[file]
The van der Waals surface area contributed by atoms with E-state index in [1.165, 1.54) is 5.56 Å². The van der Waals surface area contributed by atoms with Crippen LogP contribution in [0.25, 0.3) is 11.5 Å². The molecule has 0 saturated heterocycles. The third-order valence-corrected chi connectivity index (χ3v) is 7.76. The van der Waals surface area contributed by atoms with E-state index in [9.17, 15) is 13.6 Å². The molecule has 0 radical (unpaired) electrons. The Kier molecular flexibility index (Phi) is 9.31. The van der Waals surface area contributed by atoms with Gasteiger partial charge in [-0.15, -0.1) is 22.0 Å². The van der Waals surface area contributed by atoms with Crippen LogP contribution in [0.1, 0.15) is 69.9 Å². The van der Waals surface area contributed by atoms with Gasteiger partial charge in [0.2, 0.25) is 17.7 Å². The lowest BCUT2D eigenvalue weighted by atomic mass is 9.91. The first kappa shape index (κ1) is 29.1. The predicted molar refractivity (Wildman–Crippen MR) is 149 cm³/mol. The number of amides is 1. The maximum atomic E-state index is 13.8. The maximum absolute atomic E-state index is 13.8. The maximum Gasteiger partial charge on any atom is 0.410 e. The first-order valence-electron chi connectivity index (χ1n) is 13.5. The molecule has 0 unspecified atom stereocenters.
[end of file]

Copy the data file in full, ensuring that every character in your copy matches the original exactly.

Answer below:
The van der Waals surface area contributed by atoms with E-state index in [1.165, 1.54) is 5.56 Å². The van der Waals surface area contributed by atoms with Crippen LogP contribution in [0.25, 0.3) is 11.5 Å². The molecule has 0 saturated heterocycles. The third-order valence-corrected chi connectivity index (χ3v) is 7.76. The van der Waals surface area contributed by atoms with E-state index in [9.17, 15) is 13.6 Å². The molecule has 0 radical (unpaired) electrons. The Kier molecular flexibility index (Phi) is 9.31. The van der Waals surface area contributed by atoms with Gasteiger partial charge in [-0.15, -0.1) is 22.0 Å². The van der Waals surface area contributed by atoms with Crippen LogP contribution in [0.1, 0.15) is 69.9 Å². The van der Waals surface area contributed by atoms with Gasteiger partial charge in [0.2, 0.25) is 17.7 Å². The lowest BCUT2D eigenvalue weighted by atomic mass is 9.91. The first kappa shape index (κ1) is 29.1. The predicted molar refractivity (Wildman–Crippen MR) is 149 cm³/mol. The number of amides is 1. The maximum atomic E-state index is 13.8. The maximum absolute atomic E-state index is 13.8. The maximum Gasteiger partial charge on any atom is 0.410 e. The first-order valence-electron chi connectivity index (χ1n) is 13.5. The molecule has 0 unspecified atom stereocenters.